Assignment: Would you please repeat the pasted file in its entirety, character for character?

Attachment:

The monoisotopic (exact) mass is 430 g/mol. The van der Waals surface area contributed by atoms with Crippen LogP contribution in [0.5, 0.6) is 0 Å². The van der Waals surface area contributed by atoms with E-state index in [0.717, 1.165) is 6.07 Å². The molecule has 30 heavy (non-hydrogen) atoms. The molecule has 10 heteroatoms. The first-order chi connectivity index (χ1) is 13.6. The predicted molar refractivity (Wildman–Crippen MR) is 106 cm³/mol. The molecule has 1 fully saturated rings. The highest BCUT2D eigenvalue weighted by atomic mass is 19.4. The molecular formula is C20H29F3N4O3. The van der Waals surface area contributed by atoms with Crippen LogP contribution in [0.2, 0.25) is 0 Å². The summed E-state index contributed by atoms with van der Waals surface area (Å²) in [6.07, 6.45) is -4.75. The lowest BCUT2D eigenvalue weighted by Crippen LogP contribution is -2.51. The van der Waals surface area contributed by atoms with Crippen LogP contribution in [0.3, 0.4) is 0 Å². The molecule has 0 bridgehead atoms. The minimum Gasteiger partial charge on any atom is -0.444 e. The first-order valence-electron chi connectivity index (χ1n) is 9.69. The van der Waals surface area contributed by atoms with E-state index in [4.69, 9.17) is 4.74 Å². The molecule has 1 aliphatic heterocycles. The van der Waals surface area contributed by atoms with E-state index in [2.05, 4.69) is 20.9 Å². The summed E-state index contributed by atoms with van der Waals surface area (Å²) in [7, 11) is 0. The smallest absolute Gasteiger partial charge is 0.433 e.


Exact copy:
The monoisotopic (exact) mass is 430 g/mol. The van der Waals surface area contributed by atoms with Crippen LogP contribution in [0.5, 0.6) is 0 Å². The van der Waals surface area contributed by atoms with E-state index in [0.717, 1.165) is 6.07 Å². The molecule has 30 heavy (non-hydrogen) atoms. The molecule has 10 heteroatoms. The first-order chi connectivity index (χ1) is 13.6. The predicted molar refractivity (Wildman–Crippen MR) is 106 cm³/mol. The molecule has 1 fully saturated rings. The highest BCUT2D eigenvalue weighted by atomic mass is 19.4. The molecular formula is C20H29F3N4O3. The van der Waals surface area contributed by atoms with Crippen LogP contribution in [0.2, 0.25) is 0 Å². The summed E-state index contributed by atoms with van der Waals surface area (Å²) in [6.07, 6.45) is -4.75. The lowest BCUT2D eigenvalue weighted by Crippen LogP contribution is -2.51. The van der Waals surface area contributed by atoms with Crippen LogP contribution in [0.3, 0.4) is 0 Å². The molecule has 0 bridgehead atoms. The minimum Gasteiger partial charge on any atom is -0.444 e. The first-order valence-electron chi connectivity index (χ1n) is 9.69. The van der Waals surface area contributed by atoms with E-state index in [4.69, 9.17) is 4.74 Å². The molecule has 1 aliphatic heterocycles. The van der Waals surface area contributed by atoms with E-state index in [2.05, 4.69) is 20.9 Å². The summed E-state index contributed by atoms with van der Waals surface area (Å²) in [7, 11) is 0. The smallest absolute Gasteiger partial charge is 0.433 e.